# Kleppner – Block on wedge with friction

**1. The problem statement, all variables and given/known data**

This is problem 2.17 from Kleppner and Kolenkow, 2nd edition. It is the first problem involving friction, and I want to check my reasoning.

A block rests on a wedge on a horizontal surface. The coefficient of friction of the block on the wedge is ##\mu##. Gravity is directed down. The wedge angle ##\theta## obeys ##\tan \theta < \mu##. The wedge is accelerated horizontally at rate ##a##. Find the maximum and minimum values of ##a## for the block to stay fixed on the plane. [I assume this means "fixed on the wedge".]

**2. Relevant equations**

##F = ma##, friction force ##f## is at most ##\mu N## in magnitude, and if less than this, the block does not slide.

**3. The attempt at a solution**

No diagram was provided with this problem, so I drew my own. Please see the attached thumbnail. I chose coordinates such that ##y## points parallel to ##N##, normal to the wedge’s hypotenuse, and ##x## points down the slope of the wedge. Also, ##x## and ##y## are inertial, so the origin is at some fixed point on the ground, and does not move with the wedge or block.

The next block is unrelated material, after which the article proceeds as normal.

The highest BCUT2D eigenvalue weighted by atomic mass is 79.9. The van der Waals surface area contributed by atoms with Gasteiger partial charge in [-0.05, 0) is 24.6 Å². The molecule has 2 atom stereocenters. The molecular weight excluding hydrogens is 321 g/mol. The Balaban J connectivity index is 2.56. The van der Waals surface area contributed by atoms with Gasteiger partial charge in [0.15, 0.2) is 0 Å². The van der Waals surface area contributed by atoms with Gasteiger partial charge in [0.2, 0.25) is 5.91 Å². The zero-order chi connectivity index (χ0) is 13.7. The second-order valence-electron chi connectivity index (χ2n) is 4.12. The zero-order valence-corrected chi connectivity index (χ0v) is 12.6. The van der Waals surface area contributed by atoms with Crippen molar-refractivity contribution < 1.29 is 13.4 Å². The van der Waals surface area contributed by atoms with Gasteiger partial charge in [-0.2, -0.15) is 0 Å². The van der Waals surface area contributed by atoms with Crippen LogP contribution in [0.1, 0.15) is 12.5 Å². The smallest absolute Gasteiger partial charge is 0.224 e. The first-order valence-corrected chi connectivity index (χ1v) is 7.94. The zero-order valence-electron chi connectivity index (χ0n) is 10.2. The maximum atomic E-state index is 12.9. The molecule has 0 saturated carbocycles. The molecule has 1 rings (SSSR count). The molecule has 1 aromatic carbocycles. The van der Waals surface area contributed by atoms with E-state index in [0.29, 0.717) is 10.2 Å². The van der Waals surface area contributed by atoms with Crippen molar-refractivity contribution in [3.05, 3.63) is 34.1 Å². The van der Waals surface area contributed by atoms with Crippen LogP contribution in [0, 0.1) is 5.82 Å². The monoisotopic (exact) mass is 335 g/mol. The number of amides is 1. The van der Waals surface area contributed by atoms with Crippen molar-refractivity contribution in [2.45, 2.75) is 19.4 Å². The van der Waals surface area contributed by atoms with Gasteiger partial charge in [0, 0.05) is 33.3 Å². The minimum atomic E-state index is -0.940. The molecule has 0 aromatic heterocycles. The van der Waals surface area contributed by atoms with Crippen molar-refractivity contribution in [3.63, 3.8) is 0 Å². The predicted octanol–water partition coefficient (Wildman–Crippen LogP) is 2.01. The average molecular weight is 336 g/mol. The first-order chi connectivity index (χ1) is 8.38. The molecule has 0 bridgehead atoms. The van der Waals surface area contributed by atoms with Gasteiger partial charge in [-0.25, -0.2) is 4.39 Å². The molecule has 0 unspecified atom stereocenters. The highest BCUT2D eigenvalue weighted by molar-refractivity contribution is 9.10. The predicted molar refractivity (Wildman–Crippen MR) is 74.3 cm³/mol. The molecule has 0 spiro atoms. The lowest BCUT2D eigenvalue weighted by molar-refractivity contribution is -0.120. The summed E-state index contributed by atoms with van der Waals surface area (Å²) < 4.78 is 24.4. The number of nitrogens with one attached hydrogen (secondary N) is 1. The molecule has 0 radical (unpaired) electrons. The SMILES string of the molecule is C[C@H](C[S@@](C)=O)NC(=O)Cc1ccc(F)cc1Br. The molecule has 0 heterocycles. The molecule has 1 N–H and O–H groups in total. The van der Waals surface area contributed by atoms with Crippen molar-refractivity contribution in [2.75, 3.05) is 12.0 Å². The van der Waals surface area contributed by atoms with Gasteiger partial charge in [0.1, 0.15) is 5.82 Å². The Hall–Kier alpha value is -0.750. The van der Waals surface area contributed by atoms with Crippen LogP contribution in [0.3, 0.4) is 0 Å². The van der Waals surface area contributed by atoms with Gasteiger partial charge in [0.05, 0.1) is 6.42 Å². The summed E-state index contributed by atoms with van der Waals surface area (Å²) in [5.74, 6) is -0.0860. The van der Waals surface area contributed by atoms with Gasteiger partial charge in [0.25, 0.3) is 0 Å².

We let ##f## denote the friction force, which points up the slope. Then we have the following equations:

$$\begin{align}

mg \sin \theta – f &= m \ddot x \\

N – mg \cos \theta &= m \ddot y\\

\end{align}$$

We are given that the wedge is being accelerated by a rate ##a## horizontally. I oriented this such that positive ##a## points to the right, and negative ##a## points to the left. We presume that the block stays on the wedge (more on that in a moment), so its acceleration in the ##y## direction matches that of the wedge. This means that ##\ddot y = a \sin \theta##. If we also presume that the block does not move up or down the slope, then its acceleration in the ##x## direction must also match that of the wedge: ##\ddot x = a \cos \theta##. Thus the equations become

$$\begin{align}

mg \sin \theta – f &= m a \cos\theta\\

N – mg \cos \theta &= m a \sin\theta\\

\end{align}$$

I’ll continue this in a reply to keep the message size under control.

http://ift.tt/Qa9it3

many of it appeared as if people cut back the most severe regions of the 80s i always had anticipated ended ventured indefinitely.